Source : Jakarta Post – November 27, 2011
By Yuli Tri Suwarni
West Java Vice Governor Yusuf Macan Effendi is asking the central government to provide a clear definition on carbon trading mechanisms for the forestry sector, which may motivate provincial administrations to protect the diminishing conservation forests.
Yusuf said the provincial administrations in Java had so far failed to engage in carbon trading as other provinces had outside Java because the matter in Java was regulated in a ministerial regulation and directly managed by the central government.
“I learned about the new regulation when trying to arrange for carbon trading offered by a European institute last year,” Yusuf told reporters in Bandung recently.
The institute, Yusuf said, offered a carbon trading disbursement scheme on an 800,000-hectare forested area in West Java. It turned out that the trading was being arranged at the Forestry Ministry.
“The provinces in Java could only compete to obtain higher carbon credits by expanding conservation areas,” he said.
Yusuf said the regulation was made on the grounds that forests in Java were limited. Besides, companies operating geothermal plants on the island could engage in carbon trading transactions through the clean development mechanism (CDM) because doing so was considered managing renewable and eco-friendly energy.
However, according to Yusuf, the provincial administration and residents living around the forest required a direct initiative for forest protection to become further motivated in reducing environmental damage.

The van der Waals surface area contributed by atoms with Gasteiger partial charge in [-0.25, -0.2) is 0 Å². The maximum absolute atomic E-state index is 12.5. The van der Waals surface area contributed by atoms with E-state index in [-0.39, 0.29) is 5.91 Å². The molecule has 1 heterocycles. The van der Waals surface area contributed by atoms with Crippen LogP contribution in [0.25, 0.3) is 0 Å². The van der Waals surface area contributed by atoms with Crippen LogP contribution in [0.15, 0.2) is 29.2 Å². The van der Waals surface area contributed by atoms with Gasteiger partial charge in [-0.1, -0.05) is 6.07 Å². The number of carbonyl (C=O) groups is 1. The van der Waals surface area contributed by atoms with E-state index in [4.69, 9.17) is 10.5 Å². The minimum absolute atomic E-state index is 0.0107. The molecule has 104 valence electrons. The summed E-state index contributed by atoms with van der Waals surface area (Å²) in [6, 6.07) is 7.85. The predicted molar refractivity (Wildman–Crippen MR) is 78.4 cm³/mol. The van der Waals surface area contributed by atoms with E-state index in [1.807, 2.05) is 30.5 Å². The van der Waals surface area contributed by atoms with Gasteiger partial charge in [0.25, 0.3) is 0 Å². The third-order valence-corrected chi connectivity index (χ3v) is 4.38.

“Carbon trading should also have been given to the regencies and not only to corporations,” he said.
The forests in West Java in 1999 spanned 1,045,071 hectares, but have declined at around 200,000 hectares over the past 12 years.
West Java Environmental Management Agency head Setiawan Wangsaatmadja said that the carbon trading scheme had given new hope to improving the quality of the environment in the future, because economic factors that played a role in environmental damage were difficult to eliminate.
“If there is compensation, those who protect the forest can be compensated. If forest clearers earn Rp 1 million [US$110] monthly for their daily meals, for example, we can provide them Rp 2 million to protect the forest,” Setiawan said.
He added that his agency had taken inventory of the forests in the province, including tree species, since the carbon trading issue was discussed in the COP-13 conference in Bali in 2007. He said carbon trading discussions were currently being held with the finance and forestry ministries.
The problem is, he added, the forests in West Java were owned by various parties, ranging from community-based estates, the Forestry Ministry, state-run forest company Perhutani and the Natural Resources Conservation Agency to local communities.
In fact, forest ownership that had not been registered clearly would face difficulties in earning carbon credits. “Carbon buyers will buy only if the areas have been proven valid. If ownership is clear, carbon credits can be easily be distributed,” Setiawan said.
He cited the importance of finishing inventories of forest ownership to complete the documents already available so that it would also be easy for the finance and forestry ministries to issue carbon trading regulations.
“We are still waiting for the mechanisms from the Finance Ministry, such as how much the regency and mayoralty administrations as well as the communities will get,” Setiawan said.